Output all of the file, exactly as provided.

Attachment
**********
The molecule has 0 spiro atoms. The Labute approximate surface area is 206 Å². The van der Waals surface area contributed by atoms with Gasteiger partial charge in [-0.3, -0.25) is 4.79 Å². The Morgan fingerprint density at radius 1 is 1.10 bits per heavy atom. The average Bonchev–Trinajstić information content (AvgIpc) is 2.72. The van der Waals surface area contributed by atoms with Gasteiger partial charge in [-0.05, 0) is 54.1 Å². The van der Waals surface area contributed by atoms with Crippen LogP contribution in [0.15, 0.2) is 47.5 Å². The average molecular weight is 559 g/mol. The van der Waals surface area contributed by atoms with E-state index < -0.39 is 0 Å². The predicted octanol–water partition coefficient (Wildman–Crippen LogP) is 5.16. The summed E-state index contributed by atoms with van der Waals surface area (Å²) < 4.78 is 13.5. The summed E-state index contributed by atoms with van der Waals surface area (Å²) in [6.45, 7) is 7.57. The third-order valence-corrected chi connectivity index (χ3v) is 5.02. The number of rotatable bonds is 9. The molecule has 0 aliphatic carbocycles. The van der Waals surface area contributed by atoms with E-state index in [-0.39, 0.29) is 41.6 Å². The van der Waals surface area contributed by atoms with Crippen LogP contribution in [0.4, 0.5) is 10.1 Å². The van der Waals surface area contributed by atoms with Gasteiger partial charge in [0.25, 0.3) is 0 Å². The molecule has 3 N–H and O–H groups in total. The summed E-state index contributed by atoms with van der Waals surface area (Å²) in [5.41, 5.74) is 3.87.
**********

The molecule has 0 spiro atoms. The Labute approximate surface area is 206 Å². The van der Waals surface area contributed by atoms with Gasteiger partial charge in [-0.3, -0.25) is 4.79 Å². The Morgan fingerprint density at radius 1 is 1.10 bits per heavy atom. The average Bonchev–Trinajstić information content (AvgIpc) is 2.72. The van der Waals surface area contributed by atoms with Gasteiger partial charge in [-0.05, 0) is 54.1 Å². The van der Waals surface area contributed by atoms with Crippen LogP contribution in [0.15, 0.2) is 47.5 Å². The average molecular weight is 559 g/mol. The van der Waals surface area contributed by atoms with E-state index < -0.39 is 0 Å². The predicted octanol–water partition coefficient (Wildman–Crippen LogP) is 5.16. The summed E-state index contributed by atoms with van der Waals surface area (Å²) < 4.78 is 13.5. The summed E-state index contributed by atoms with van der Waals surface area (Å²) in [6.45, 7) is 7.57. The third-order valence-corrected chi connectivity index (χ3v) is 5.02. The number of rotatable bonds is 9. The molecule has 0 aliphatic carbocycles. The van der Waals surface area contributed by atoms with E-state index in [-0.39, 0.29) is 41.6 Å². The van der Waals surface area contributed by atoms with Crippen LogP contribution in [0.4, 0.5) is 10.1 Å². The van der Waals surface area contributed by atoms with Gasteiger partial charge in [0.25, 0.3) is 0 Å². The molecule has 3 N–H and O–H groups in total. The summed E-state index contributed by atoms with van der Waals surface area (Å²) in [5.41, 5.74) is 3.87.